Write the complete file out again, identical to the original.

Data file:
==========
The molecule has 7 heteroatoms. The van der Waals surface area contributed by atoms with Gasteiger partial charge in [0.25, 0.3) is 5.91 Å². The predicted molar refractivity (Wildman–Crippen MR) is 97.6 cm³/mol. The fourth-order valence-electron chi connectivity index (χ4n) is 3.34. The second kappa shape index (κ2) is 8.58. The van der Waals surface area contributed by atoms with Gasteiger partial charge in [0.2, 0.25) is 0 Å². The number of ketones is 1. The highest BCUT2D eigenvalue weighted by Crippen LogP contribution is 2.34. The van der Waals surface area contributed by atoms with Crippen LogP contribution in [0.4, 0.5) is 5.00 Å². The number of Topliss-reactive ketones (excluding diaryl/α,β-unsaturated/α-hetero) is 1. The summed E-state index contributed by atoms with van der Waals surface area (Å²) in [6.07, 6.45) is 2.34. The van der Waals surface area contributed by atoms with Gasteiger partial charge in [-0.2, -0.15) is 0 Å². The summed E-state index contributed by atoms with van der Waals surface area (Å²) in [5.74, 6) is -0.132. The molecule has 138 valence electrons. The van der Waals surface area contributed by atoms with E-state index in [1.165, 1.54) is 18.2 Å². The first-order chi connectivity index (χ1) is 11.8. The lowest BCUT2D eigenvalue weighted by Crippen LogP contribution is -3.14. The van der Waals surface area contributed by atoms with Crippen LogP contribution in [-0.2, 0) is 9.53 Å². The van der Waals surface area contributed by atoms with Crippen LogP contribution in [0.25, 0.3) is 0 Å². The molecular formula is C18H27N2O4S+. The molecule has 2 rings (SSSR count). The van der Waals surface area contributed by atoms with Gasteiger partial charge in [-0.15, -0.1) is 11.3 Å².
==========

The molecule has 7 heteroatoms. The van der Waals surface area contributed by atoms with Gasteiger partial charge in [0.25, 0.3) is 5.91 Å². The predicted molar refractivity (Wildman–Crippen MR) is 97.6 cm³/mol. The fourth-order valence-electron chi connectivity index (χ4n) is 3.34. The second kappa shape index (κ2) is 8.58. The van der Waals surface area contributed by atoms with Gasteiger partial charge in [0.2, 0.25) is 0 Å². The number of ketones is 1. The highest BCUT2D eigenvalue weighted by Crippen LogP contribution is 2.34. The van der Waals surface area contributed by atoms with Crippen LogP contribution in [0.4, 0.5) is 5.00 Å². The number of Topliss-reactive ketones (excluding diaryl/α,β-unsaturated/α-hetero) is 1. The summed E-state index contributed by atoms with van der Waals surface area (Å²) in [6.07, 6.45) is 2.34. The van der Waals surface area contributed by atoms with Gasteiger partial charge in [-0.2, -0.15) is 0 Å². The summed E-state index contributed by atoms with van der Waals surface area (Å²) in [5.74, 6) is -0.132. The molecule has 138 valence electrons. The van der Waals surface area contributed by atoms with E-state index in [1.165, 1.54) is 18.2 Å². The first-order chi connectivity index (χ1) is 11.8. The lowest BCUT2D eigenvalue weighted by Crippen LogP contribution is -3.14. The van der Waals surface area contributed by atoms with Crippen LogP contribution in [-0.2, 0) is 9.53 Å². The van der Waals surface area contributed by atoms with Crippen LogP contribution in [0.25, 0.3) is 0 Å². The molecular formula is C18H27N2O4S+. The molecule has 2 rings (SSSR count). The van der Waals surface area contributed by atoms with Gasteiger partial charge in [-0.15, -0.1) is 11.3 Å².